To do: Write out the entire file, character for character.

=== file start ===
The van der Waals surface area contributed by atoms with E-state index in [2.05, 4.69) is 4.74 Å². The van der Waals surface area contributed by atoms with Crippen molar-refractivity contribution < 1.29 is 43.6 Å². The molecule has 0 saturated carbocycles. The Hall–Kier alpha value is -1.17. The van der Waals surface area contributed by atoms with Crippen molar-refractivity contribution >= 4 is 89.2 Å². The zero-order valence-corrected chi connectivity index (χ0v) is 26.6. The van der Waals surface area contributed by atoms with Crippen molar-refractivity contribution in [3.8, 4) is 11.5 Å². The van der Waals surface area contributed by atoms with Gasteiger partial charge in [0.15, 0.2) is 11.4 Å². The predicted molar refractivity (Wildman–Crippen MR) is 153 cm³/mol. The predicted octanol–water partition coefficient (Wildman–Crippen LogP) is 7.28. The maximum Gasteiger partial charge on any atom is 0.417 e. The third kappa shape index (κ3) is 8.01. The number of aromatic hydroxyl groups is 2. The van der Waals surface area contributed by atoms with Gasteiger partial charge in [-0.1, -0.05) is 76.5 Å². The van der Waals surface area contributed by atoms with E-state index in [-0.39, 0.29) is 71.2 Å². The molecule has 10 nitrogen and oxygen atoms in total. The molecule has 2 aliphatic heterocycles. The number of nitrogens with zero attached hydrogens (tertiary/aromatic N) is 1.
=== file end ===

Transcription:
The van der Waals surface area contributed by atoms with E-state index in [2.05, 4.69) is 4.74 Å². The van der Waals surface area contributed by atoms with Crippen molar-refractivity contribution < 1.29 is 43.6 Å². The molecule has 0 saturated carbocycles. The Hall–Kier alpha value is -1.17. The van der Waals surface area contributed by atoms with Crippen molar-refractivity contribution >= 4 is 89.2 Å². The zero-order valence-corrected chi connectivity index (χ0v) is 26.6. The van der Waals surface area contributed by atoms with Crippen molar-refractivity contribution in [3.8, 4) is 11.5 Å². The van der Waals surface area contributed by atoms with Gasteiger partial charge in [0.15, 0.2) is 11.4 Å². The predicted molar refractivity (Wildman–Crippen MR) is 153 cm³/mol. The predicted octanol–water partition coefficient (Wildman–Crippen LogP) is 7.28. The maximum Gasteiger partial charge on any atom is 0.417 e. The third kappa shape index (κ3) is 8.01. The number of aromatic hydroxyl groups is 2. The van der Waals surface area contributed by atoms with Gasteiger partial charge in [-0.1, -0.05) is 76.5 Å². The van der Waals surface area contributed by atoms with E-state index in [-0.39, 0.29) is 71.2 Å². The molecule has 10 nitrogen and oxygen atoms in total. The molecule has 2 aliphatic heterocycles. The number of nitrogens with zero attached hydrogens (tertiary/aromatic N) is 1.